# In logic programming, what would a language with second-order model theory gain?

HiLog is described as a logic programming language with higher-order syntax, but first-order model theory.

For example, it allows you to define a map over lists:

maplist(F)([],[]).
maplist(F)([X|R],[Y|Z]) <- F(X,Y), maplist(F)(R,Z).


On the second line, F is a predicate, because it's used in F(X, Y), and ∀F is implied, because F is capitalized.

I'm trying to develop an intuition for what's missing here. What would an actual second-order logic programming language let me do that HiLog does not?

It's worth noting that the limitations of first-order logic do not necessarily apply to first-order logic programming languages. For example, Prolog can trivially express the ancestor relation, while the standard first-order logic cannot.

This question is about the limitations of HiLog, as a programming language.

• the easiest way to see the difference between Second Order logic and First Order logic (like set theory) is that in the SO the second sort is semantically required to be really subsets of the first sort, and all of them; where in FO that is not true. E.g. in FO there is no way to define the set of natural numbers N, as there are always nonstandard models. In SO, it is easy to define N and the minimal inductive set. In FO this doesn't hold since the second sort might be interpreted to in nonstandard ways. Mar 30 at 17:54
• @Kaveh It's my understanding that ZFC axioms are FO. If you add them, this lets you express all (or almost all?) of mathematics (Not really my area of expertise)
– MWB
Mar 31 at 15:24
• ZFC has nonstandard models, the set of natural numbers N is not definable in ZFC. Any formula you use to define natural numbers in ZFC will have models which contains nonstandard members that are not in N. You even have countable models for ZFC. In SO because the quantifier for the second order must be the actual power set of N, you can define N. Mar 31 at 18:47
• @Kaveh: Some people "require" SO semantics to be a certain thing, but SO kicks & screams and wants to be freed. Henkin understood that, and so do categorical logicians. Mar 31 at 21:57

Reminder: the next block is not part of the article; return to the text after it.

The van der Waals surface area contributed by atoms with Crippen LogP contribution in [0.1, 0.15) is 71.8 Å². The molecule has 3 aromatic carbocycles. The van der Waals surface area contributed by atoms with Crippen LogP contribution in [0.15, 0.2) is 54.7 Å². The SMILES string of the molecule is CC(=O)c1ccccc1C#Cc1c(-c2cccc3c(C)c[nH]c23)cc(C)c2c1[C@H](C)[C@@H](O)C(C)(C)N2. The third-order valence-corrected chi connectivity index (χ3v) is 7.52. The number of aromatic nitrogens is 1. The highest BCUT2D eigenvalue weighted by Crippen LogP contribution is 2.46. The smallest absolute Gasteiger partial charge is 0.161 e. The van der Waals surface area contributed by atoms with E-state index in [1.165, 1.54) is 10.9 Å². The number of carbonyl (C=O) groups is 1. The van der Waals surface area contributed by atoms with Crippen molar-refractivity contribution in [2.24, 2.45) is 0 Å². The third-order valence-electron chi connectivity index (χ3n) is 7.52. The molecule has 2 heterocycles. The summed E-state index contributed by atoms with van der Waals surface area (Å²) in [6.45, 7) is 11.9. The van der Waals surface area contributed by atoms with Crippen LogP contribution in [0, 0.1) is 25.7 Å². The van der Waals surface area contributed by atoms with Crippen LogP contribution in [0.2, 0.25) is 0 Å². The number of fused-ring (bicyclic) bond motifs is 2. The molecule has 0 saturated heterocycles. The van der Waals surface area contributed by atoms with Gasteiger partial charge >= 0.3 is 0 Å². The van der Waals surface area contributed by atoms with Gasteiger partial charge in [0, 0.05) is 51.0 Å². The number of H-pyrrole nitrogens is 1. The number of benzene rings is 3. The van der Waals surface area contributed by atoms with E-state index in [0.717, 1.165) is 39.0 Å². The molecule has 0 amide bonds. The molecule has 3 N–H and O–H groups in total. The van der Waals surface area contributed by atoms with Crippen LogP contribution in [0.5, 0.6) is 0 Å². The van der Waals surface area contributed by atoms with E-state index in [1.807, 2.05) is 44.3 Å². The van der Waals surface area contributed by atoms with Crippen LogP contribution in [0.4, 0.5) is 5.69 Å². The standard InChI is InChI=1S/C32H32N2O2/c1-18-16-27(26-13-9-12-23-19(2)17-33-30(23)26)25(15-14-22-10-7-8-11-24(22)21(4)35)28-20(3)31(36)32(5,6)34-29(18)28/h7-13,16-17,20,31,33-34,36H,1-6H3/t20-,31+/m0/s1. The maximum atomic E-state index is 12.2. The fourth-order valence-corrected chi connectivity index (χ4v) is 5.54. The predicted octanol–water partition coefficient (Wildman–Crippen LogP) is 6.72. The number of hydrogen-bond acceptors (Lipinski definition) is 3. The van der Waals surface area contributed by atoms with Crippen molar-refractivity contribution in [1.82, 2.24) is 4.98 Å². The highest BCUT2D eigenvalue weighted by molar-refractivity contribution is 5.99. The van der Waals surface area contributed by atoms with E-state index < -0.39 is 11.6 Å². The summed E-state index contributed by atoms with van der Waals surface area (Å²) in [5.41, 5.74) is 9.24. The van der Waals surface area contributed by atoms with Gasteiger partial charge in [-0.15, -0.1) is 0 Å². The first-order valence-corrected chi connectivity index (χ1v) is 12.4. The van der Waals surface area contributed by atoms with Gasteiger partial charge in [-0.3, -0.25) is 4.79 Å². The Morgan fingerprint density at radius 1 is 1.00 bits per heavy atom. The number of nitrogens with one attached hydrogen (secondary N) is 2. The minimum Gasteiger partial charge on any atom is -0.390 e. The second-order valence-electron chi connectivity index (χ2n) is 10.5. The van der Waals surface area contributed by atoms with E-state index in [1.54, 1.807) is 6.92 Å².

An actual second-order logic programming language would allow you to use second-order quantifiers in a computationally meaningful way. Second-order logic without quantifiers ranging over second-order symbols is conservative over first-order logic (if I remember correctly, someone please correct me if I am wrong).

HiLog seems to be an old language, which to me it just looks like a precursor of λ-prolog, a modern way of adding higher-order features to prolog. I wouldn't spend too much time worrying about what someone thought about its semantics in 1989.

• Logic programming is not really logic: math.stackexchange.com/questions/3894192 . This is why I find appeals to properties of various logics rather unconvincing (and, but this is my fault, occasionally incomprehensible, as I never studied SOL). I'm hoping to see answers that illustrate what's missing in HiLog, from the programming language perspective.
– MWB
Apr 1 at 20:44
• Haskell/Lisp/Scheme/ML let you define a map function over singly-linked lists. Is maplist in the question more limited in any way, and if so, how? Is there anything else that's conveniently done in functional programming languages, but cannot be done in HiLog?
– MWB
Apr 1 at 20:53
• You have never studied second-order logic, and you're asking about it on a forum that is meant to be for research-level questions? I think your question is better suited for cs.stackexchange.com. Apr 3 at 23:33
• "a precursor of λ-prolog" λ-prolog predates HiLog by 2 years.
– MWB
Apr 4 at 6:46
• "allow you to use second-order quantifiers in a computationally meaningful way." But HiLog allows you to use second-order quantifiers, and it's computationally meaningful (no other way to define maplist in pure Prolog)
– MWB
Apr 4 at 16:23